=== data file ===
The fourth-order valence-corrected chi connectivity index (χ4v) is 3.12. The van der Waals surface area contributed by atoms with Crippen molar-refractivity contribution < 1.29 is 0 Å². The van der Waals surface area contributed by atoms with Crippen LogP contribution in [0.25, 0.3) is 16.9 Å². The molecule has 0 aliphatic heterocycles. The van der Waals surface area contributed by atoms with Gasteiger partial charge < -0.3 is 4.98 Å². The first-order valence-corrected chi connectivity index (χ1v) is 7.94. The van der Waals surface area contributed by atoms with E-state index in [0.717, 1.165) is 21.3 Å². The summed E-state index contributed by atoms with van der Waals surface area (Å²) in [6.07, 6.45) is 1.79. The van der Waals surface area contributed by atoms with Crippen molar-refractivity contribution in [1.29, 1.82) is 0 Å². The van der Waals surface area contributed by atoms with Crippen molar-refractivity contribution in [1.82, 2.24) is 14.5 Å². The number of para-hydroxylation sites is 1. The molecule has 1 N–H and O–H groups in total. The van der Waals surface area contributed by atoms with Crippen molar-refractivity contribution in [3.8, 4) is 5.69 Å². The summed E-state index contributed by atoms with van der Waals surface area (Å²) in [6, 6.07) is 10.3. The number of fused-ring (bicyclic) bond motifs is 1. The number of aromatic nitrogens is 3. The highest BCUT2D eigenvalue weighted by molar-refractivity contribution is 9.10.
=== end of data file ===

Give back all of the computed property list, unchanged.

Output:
The fourth-order valence-corrected chi connectivity index (χ4v) is 3.12. The van der Waals surface area contributed by atoms with Crippen molar-refractivity contribution < 1.29 is 0 Å². The van der Waals surface area contributed by atoms with Crippen LogP contribution in [0.25, 0.3) is 16.9 Å². The molecule has 0 aliphatic heterocycles. The van der Waals surface area contributed by atoms with Gasteiger partial charge < -0.3 is 4.98 Å². The first-order valence-corrected chi connectivity index (χ1v) is 7.94. The van der Waals surface area contributed by atoms with E-state index in [0.717, 1.165) is 21.3 Å². The summed E-state index contributed by atoms with van der Waals surface area (Å²) in [6.07, 6.45) is 1.79. The van der Waals surface area contributed by atoms with Crippen molar-refractivity contribution in [1.29, 1.82) is 0 Å². The van der Waals surface area contributed by atoms with Crippen molar-refractivity contribution in [1.82, 2.24) is 14.5 Å². The number of para-hydroxylation sites is 1. The molecule has 1 N–H and O–H groups in total. The van der Waals surface area contributed by atoms with Crippen molar-refractivity contribution in [3.8, 4) is 5.69 Å². The summed E-state index contributed by atoms with van der Waals surface area (Å²) in [6, 6.07) is 10.3. The number of fused-ring (bicyclic) bond motifs is 1. The number of aromatic nitrogens is 3. The highest BCUT2D eigenvalue weighted by molar-refractivity contribution is 9.10.